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Yankees dominated loss to Angels as Domingo German struggles


ANAHEIM, Calif. — The only magic the Yankees roster has conjured up lately is making opposing starting pitchers untouchable.

Angels left-hander Patrick Sandoval is the best of the group the Yankees have faced on this road trip, which has been a recipe for disaster for Aaron Boone’s club.

The Yankees could barely touch Sandoval or the Angels’ bullpen, collecting just two hits all night in another paltry offensive effort that turned into a 5-1 loss Tuesday at Angel Stadium.

After suffering back-to-back extra-inning losses, the Yankees (50-46) spared themselves the punch Tuesday and are coming off a nine-inning dominance en route to their eighth loss in their last 10 games.

Sandoval went 7 ¹/₃ innings with seven strikeouts, giving up only a solo home run to Gleyber Torres in the third inning and a single to Anthony Volpe in the eighth.

He also walked three times, all in the first two innings, but the Yankees couldn’t capitalize.

Anthony Volpe reacts after being taken out in the Yankees’ loss to the Angels on Tuesday night.
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Angels’ Michael Stefanic, left, scores on wild pitch as Yankees starting pitcher Domingo German hits a high pitch in the third inning on Tuesday.

The Angels (48-48) entered this series having lost 11 of their last 13 games, but the Yankees gave them a break.

Ahead of Sandoval, who entered Tuesday with a 4.41 ERA, it was Angels right-hander Griffin Canning (entering with a 4.62 ERA) on Monday who struck out 12 Yankees on 5 sq/₃ two-man ball innings. points.

And over the weekend in Denver, it was Rockies left-hander Austin Gomber (he entered with a 6.40 ERA) and right-hander Chase Anderson (he entered with a 6.89 ERA) who combined for 11 two-run innings against the Yankees.

The only starter on that trip the Yankees had success with was Rockies right-hander Connor Seabold, whom they scored for six runs in 2 ¹/₃ innings on Saturday.

Domingo German, meanwhile, wasn’t his best on Tuesday, giving up five runs in six innings, which for this iteration of the Yankees proved too much to overcome.

Domingo German struggled in the Yankees’ loss to the Angels on Tuesday night.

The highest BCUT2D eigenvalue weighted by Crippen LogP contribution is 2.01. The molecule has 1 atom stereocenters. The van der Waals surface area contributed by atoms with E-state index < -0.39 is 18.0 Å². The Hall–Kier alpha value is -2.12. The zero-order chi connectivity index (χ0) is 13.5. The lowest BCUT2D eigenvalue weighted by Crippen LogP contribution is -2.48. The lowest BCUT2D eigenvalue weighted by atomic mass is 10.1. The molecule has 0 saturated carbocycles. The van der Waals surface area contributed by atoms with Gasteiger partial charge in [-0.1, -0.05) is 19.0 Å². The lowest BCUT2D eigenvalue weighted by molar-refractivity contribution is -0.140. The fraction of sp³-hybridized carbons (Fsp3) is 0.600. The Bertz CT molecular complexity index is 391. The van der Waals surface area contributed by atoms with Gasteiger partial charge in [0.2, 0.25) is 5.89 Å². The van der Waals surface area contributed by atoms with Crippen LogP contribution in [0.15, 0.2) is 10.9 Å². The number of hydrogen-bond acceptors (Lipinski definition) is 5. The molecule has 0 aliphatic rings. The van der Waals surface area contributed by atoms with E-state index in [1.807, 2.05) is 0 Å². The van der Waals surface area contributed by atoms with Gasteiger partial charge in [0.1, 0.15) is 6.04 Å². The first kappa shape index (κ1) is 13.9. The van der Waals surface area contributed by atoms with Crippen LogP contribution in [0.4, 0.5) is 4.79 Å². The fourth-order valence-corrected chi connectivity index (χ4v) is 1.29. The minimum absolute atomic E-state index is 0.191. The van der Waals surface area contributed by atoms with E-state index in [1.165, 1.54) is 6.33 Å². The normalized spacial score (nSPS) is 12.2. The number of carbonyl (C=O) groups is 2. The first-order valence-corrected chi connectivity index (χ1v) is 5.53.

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A night after the Yankees’ late lead was erased by Shohei Ohtani’s two-run homer — Boone defended his decision not to walk it intentionally, in part because Ohtani had a “really good” hitter behind him to Mickey Moniak – Moniak has lived up to the billing.

The Angels center back went 3 for 4 with a two-run homer and three RBIs.

Ohtani also hurt the Yankees again, ripping a missile low into the right field corner for an RBI triple that put the Angels up 4-1 in the fifth inning.

But what Ohtani’s Monday night speech also overshadowed was the fact that the Yankees couldn’t survive his two-point shot because they couldn’t score more than three points.

Angels center fielder Mickey Moniak gestures after hitting a home run in the first inning against the New York Yankees on Tuesday.
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Patrick Sandoval #43 of the Los Angeles Angels pitches in the first inning
Patrick Sandoval of the Los Angeles Angels throws in the first inning.
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The Yankees fell behind early when German gave up a two-run homer to Moniak in the first inning.

Then, after the German retired the team in the second set, he got into trouble in the third. He ran through the bases loaded before hitting Moniak for the first out.

German then threw a wild pitch that scored the runner from third to make it 3-1, but escaped further damage by forcing Taylor Ward to fly to shallow left field and Mike Moustakas to retire .

German gave up two more runs in the fifth inning on a rally that started by brushing Zach Neto with a curveball before Ohtani ripped his RBI triple and Moniak netted an RBI single for the 5-1 lead.


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